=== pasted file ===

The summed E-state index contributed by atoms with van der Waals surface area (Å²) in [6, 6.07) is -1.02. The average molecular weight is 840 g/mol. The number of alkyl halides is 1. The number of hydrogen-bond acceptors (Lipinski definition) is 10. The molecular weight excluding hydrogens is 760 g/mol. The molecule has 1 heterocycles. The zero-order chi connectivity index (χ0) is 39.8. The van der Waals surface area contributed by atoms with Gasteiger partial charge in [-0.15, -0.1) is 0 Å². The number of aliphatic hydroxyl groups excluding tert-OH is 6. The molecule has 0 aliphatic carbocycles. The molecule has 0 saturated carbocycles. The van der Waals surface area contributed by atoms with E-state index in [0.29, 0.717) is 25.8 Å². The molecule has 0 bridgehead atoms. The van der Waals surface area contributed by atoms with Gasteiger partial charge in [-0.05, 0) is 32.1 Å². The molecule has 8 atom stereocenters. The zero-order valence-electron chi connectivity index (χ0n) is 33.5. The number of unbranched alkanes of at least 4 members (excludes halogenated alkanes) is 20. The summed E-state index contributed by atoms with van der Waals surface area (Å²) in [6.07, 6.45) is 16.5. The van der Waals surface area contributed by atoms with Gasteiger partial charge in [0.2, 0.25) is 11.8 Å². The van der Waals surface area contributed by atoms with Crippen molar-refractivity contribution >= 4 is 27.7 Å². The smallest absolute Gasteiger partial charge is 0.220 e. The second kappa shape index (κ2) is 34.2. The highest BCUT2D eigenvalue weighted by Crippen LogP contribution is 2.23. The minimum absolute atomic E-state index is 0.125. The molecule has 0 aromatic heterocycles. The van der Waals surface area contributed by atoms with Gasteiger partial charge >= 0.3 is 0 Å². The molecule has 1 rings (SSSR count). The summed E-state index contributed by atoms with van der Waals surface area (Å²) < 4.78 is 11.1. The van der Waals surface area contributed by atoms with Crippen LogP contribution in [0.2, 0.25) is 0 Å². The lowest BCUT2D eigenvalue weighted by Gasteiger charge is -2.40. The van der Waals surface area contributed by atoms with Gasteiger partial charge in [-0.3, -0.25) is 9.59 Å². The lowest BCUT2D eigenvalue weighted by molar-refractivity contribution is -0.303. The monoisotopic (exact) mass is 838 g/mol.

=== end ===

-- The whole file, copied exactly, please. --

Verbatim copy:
The summed E-state index contributed by atoms with van der Waals surface area (Å²) in [6, 6.07) is -1.02. The average molecular weight is 840 g/mol. The number of alkyl halides is 1. The number of hydrogen-bond acceptors (Lipinski definition) is 10. The molecular weight excluding hydrogens is 760 g/mol. The molecule has 1 heterocycles. The zero-order chi connectivity index (χ0) is 39.8. The van der Waals surface area contributed by atoms with Gasteiger partial charge in [-0.15, -0.1) is 0 Å². The number of aliphatic hydroxyl groups excluding tert-OH is 6. The molecule has 0 aliphatic carbocycles. The molecule has 0 saturated carbocycles. The van der Waals surface area contributed by atoms with E-state index in [0.29, 0.717) is 25.8 Å². The molecule has 0 bridgehead atoms. The van der Waals surface area contributed by atoms with Gasteiger partial charge in [-0.05, 0) is 32.1 Å². The molecule has 8 atom stereocenters. The zero-order valence-electron chi connectivity index (χ0n) is 33.5. The number of unbranched alkanes of at least 4 members (excludes halogenated alkanes) is 20. The summed E-state index contributed by atoms with van der Waals surface area (Å²) in [6.07, 6.45) is 16.5. The van der Waals surface area contributed by atoms with Gasteiger partial charge in [0.2, 0.25) is 11.8 Å². The van der Waals surface area contributed by atoms with Crippen molar-refractivity contribution >= 4 is 27.7 Å². The smallest absolute Gasteiger partial charge is 0.220 e. The second kappa shape index (κ2) is 34.2. The highest BCUT2D eigenvalue weighted by Crippen LogP contribution is 2.23. The minimum absolute atomic E-state index is 0.125. The molecule has 0 aromatic heterocycles. The van der Waals surface area contributed by atoms with Gasteiger partial charge >= 0.3 is 0 Å². The molecule has 1 rings (SSSR count). The summed E-state index contributed by atoms with van der Waals surface area (Å²) < 4.78 is 11.1. The van der Waals surface area contributed by atoms with Crippen LogP contribution in [0.2, 0.25) is 0 Å². The lowest BCUT2D eigenvalue weighted by Gasteiger charge is -2.40. The van der Waals surface area contributed by atoms with Gasteiger partial charge in [-0.3, -0.25) is 9.59 Å². The lowest BCUT2D eigenvalue weighted by molar-refractivity contribution is -0.303. The monoisotopic (exact) mass is 838 g/mol.